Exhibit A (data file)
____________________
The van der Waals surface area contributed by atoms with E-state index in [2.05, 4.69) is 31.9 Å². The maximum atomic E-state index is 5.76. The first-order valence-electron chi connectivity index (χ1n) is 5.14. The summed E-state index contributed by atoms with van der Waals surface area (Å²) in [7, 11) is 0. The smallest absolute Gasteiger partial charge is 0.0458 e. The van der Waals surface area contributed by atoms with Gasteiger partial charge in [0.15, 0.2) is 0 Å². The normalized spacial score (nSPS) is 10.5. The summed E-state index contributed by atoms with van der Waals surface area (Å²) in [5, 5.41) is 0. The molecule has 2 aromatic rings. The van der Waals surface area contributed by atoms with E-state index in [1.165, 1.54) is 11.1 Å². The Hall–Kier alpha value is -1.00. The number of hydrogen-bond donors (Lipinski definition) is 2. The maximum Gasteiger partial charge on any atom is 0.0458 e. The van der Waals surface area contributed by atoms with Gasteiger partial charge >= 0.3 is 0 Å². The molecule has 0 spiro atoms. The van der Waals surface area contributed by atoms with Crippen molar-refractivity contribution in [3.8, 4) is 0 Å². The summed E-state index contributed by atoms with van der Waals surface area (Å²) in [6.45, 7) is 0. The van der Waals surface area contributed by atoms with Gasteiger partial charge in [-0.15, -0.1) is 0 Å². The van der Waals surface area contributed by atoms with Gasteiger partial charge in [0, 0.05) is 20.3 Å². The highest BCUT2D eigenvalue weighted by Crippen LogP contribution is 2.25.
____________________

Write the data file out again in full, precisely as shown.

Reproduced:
The van der Waals surface area contributed by atoms with E-state index in [2.05, 4.69) is 31.9 Å². The maximum atomic E-state index is 5.76. The first-order valence-electron chi connectivity index (χ1n) is 5.14. The summed E-state index contributed by atoms with van der Waals surface area (Å²) in [7, 11) is 0. The smallest absolute Gasteiger partial charge is 0.0458 e. The van der Waals surface area contributed by atoms with Gasteiger partial charge in [0.15, 0.2) is 0 Å². The normalized spacial score (nSPS) is 10.5. The summed E-state index contributed by atoms with van der Waals surface area (Å²) in [5, 5.41) is 0. The molecule has 2 aromatic rings. The van der Waals surface area contributed by atoms with E-state index in [1.165, 1.54) is 11.1 Å². The Hall–Kier alpha value is -1.00. The number of hydrogen-bond donors (Lipinski definition) is 2. The maximum Gasteiger partial charge on any atom is 0.0458 e. The van der Waals surface area contributed by atoms with Gasteiger partial charge >= 0.3 is 0 Å². The molecule has 0 spiro atoms. The van der Waals surface area contributed by atoms with Crippen molar-refractivity contribution in [3.8, 4) is 0 Å². The summed E-state index contributed by atoms with van der Waals surface area (Å²) in [6.45, 7) is 0. The van der Waals surface area contributed by atoms with Gasteiger partial charge in [-0.15, -0.1) is 0 Å². The van der Waals surface area contributed by atoms with Gasteiger partial charge in [0, 0.05) is 20.3 Å². The highest BCUT2D eigenvalue weighted by Crippen LogP contribution is 2.25.